Objections

The above suggestions are not universally welcome.

  • Free market fundamentalists object to the idea of rent controls as a matter of principle, as they abhor “market interference” regardless of how justified it is. The reality is that with inelastic demand in the housing market, unfettered market forces will only push prices even higher. Those who subscribe to neoliberalism, though, subscribe to a failed economics and their opinions on such matters need not be taken too seriously, as they are always driven more by ideology than they are by sound reasoning.
  • There tend to be fewer objections here. The main issue is about where houses are built. Brownfield sites are preferable. The downside is that extra supply may push prices down, though given the rampant inflation of recent years, it seems likely that it would just temper that runaway increase in prices. Even if house prices were to come down, this is not as bad a thing as some might think it is. The term ‘negative equity’ still haunts those who remember the late 80s and early 90s, but today’s recent inflation means that homeowners have already benefitted hugely, so it is unlikely that the value of their homes would dip below the amount they bought for it. E.g. Let’s say someone bought a house for £200,000 three years ago. If inflation was about 8% a year, then that house would now be worth about £50,000 more. So if a market correction brought the price down to £220,000 they would still have a £20,000 gain, even though it had decreased by £30,000 from its inflated peak.
  • I’ve heard some contest that this isn’t necessary because mortgage inflation is already factored into the RPI. However, I don’t see this as an objection holding much weight as it only takes into account those fortunate enough to already have mortgages. It does nothing to measure how much more difficult it is to get a mortgage in the first place.
  • This is the big one that people hate. It depends on whether you are part of the “haves” or “have nots”. The downside to increased interest rates is that those with existing mortgages will find they get more expensive. It would also push up the cost of borrowing for businesses. This is where we find out if the lessons of the 2008 crash have been learnt or not. Sensible financial planning, whether personal or in business, needs to take into account the possibility of interest rate rises. If you haven’t got enough headroom to be able to afford a rate rise, then your financial planning abilities should be seriously called in question. In the case of the homeowner, when enjoying the advantages of low rates, it is prudent to save some of the excess; a rainy day fund, if you will. In the case of a business, you need to have modelled your banking covenants with sensitivities built in. Not everyone will have been so sensible, and those who have indebted themselves to such an extent that they would be unable to cope with increased will find themselves struggling more than they have done in the past. Of course, it is the job of a responsible government, with the will of the populace, to support any who fall on hard times. Some people would be hurt by an increase in interest rates, but it’s a necessary consequence of a correction to the market, and there ought to be a sufficiently robust welfare state in place to ensure that nobody is made homeless or bankrupt as a direct result of any interest rate rise.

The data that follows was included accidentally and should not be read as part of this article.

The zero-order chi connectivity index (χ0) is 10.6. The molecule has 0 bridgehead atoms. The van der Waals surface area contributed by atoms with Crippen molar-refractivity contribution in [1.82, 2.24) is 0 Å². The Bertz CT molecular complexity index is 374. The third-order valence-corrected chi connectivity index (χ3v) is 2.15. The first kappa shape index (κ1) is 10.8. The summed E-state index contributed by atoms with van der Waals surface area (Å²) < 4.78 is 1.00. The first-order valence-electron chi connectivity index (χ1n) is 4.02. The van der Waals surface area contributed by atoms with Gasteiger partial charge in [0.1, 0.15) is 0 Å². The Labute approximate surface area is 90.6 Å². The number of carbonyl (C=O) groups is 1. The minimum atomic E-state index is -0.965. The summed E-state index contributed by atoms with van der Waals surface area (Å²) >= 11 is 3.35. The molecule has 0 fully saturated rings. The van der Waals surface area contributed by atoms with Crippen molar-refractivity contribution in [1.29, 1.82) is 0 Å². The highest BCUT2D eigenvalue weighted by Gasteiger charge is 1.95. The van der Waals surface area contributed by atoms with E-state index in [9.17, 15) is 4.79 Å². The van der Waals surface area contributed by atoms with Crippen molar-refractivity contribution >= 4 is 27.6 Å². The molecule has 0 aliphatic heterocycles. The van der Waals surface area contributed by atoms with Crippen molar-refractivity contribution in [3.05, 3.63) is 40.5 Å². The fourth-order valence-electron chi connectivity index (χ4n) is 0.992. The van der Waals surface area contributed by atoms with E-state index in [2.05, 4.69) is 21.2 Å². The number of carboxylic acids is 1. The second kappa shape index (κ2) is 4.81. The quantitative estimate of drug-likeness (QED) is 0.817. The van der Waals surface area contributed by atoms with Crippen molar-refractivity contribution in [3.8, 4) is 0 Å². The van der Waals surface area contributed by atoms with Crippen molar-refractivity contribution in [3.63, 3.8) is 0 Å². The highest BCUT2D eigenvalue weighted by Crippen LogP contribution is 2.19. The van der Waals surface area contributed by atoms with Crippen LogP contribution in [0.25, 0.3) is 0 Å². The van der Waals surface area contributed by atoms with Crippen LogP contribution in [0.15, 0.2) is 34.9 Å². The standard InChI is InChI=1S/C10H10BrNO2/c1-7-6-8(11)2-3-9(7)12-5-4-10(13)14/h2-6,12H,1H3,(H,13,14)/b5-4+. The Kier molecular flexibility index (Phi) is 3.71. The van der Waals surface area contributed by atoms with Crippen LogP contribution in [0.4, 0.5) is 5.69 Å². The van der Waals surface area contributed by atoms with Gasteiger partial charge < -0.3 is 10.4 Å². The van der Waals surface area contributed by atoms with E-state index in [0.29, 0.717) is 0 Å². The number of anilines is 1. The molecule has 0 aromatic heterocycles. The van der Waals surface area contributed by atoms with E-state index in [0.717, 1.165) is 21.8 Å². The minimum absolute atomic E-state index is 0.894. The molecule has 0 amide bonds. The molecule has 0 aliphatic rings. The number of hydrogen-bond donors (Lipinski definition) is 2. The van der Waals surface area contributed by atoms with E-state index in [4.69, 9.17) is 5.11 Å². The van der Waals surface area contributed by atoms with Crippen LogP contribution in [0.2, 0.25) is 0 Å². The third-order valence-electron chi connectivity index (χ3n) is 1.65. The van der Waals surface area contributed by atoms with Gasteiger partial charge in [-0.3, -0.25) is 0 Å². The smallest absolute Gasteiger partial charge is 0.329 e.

• Here, there are difficulties of practicality. How enforceable might they be? In particular, proposal d) might be easily dodged by the having properties owned by a spouse/partner. I must confess I’ve not thought through all the possible loopholes and there’s significant improvement needed to make this a workable suggestion. Yet the principle appears to be sound. For while on the one hand, the rhetoric of the current government is increasingly xenophobic, to pander to the support they get/need from the far right, there is at the same time keenness on investment into the UK from overseas. But we need to both educate out the xenophobia that is endemic in society and be more nuanced about the nature of overseas investment. If it is a case of “put a little in, get much more out” then this should be recognised as a threat to the economy, as opposed to blaming doctors who come from overseas and do a great job in the NHS under (unnecessarily) difficult circumstances.